Gluten has been implicated in many “diseases”. These include osteoporosis, irritable bowel disease, inflammatory bowel disease, anaemia, fatigue, rheumatoid arthritis, lupus, multiple sclerosis, and almost all other autoimmune diseases. Gluten is also linked to many psychiatric and neurological diseases, including anxiety, depression, schizophrenia, dementia, migraines, epilepsy, and neuropathy (nerve damage). It has also been linked to autism.

Celiac disease is an autoimmune disorder where the body attacks the gut lining preventing absorption of food which is a serious condition and affects one in a 100 people. People who have a particular genotype are more susceptible to celiac disease. Sometimes this can be unnoticed for years. But there are also many people with gluten sensitivity.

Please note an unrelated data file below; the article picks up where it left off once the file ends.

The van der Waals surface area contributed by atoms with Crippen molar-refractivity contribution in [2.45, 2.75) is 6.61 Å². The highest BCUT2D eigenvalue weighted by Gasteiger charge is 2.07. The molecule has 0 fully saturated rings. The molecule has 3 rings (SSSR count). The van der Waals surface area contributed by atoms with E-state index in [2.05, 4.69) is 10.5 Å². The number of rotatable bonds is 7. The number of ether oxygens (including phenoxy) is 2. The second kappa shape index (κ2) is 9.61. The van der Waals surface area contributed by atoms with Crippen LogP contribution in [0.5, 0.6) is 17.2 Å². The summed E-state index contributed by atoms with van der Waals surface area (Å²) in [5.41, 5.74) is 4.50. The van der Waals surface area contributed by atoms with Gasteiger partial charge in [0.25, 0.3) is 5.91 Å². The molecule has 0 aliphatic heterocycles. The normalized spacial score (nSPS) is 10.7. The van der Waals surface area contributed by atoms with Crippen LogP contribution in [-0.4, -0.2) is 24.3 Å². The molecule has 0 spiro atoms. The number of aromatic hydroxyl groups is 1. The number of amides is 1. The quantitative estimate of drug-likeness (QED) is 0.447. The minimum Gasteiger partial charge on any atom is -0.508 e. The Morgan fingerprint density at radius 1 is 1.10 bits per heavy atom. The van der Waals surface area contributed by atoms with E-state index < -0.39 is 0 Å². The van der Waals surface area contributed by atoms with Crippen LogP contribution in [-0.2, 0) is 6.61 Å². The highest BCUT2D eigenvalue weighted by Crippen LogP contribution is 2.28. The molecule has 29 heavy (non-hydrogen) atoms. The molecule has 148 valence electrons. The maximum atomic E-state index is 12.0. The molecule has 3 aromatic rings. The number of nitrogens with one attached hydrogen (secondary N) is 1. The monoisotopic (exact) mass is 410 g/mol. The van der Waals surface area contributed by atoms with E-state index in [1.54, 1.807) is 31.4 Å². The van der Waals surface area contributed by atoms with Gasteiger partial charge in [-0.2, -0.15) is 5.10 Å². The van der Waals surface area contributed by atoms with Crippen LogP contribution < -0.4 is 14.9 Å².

What’s the solution?

A simple way to test yourself for gluten sensitivity is to remove gluten from the diet for at least 4 weeks. Wheat, barley, rye, spelt, kamut and oats contain gluten (oats can be contaminated with gluten but gluten free oats are fine). Gluten can be hidden in many processed foods. Even seafood sticks have added gluten.

After 4 weeks, introduce some gluten and see how you feel. If you feel worse, then gluten may be best avoided long term. Alternatively there are tests that can show both celiac or gluten sensitivity and whether there are antibodies of a significant level against different cells of the body (Cyrex Laboratories).